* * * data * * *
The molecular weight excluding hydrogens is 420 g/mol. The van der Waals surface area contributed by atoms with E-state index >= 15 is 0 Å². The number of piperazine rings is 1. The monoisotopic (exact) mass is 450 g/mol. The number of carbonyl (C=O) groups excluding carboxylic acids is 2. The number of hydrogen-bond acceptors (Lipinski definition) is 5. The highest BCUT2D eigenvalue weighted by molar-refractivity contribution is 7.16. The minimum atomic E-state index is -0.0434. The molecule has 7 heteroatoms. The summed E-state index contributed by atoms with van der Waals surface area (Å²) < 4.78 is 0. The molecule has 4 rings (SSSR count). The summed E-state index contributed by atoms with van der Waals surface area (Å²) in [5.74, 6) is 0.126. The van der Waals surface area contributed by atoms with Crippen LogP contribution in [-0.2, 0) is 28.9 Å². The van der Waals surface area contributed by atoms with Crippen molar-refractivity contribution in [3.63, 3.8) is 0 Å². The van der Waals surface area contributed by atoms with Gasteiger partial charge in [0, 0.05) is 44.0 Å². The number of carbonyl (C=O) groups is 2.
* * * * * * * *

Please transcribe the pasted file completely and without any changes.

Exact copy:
The molecular weight excluding hydrogens is 420 g/mol. The van der Waals surface area contributed by atoms with E-state index >= 15 is 0 Å². The number of piperazine rings is 1. The monoisotopic (exact) mass is 450 g/mol. The number of carbonyl (C=O) groups excluding carboxylic acids is 2. The number of hydrogen-bond acceptors (Lipinski definition) is 5. The highest BCUT2D eigenvalue weighted by molar-refractivity contribution is 7.16. The minimum atomic E-state index is -0.0434. The molecule has 7 heteroatoms. The summed E-state index contributed by atoms with van der Waals surface area (Å²) < 4.78 is 0. The molecule has 4 rings (SSSR count). The summed E-state index contributed by atoms with van der Waals surface area (Å²) in [5.74, 6) is 0.126. The van der Waals surface area contributed by atoms with Crippen LogP contribution in [-0.2, 0) is 28.9 Å². The van der Waals surface area contributed by atoms with Crippen molar-refractivity contribution in [3.63, 3.8) is 0 Å². The van der Waals surface area contributed by atoms with Gasteiger partial charge in [0, 0.05) is 44.0 Å². The number of carbonyl (C=O) groups is 2.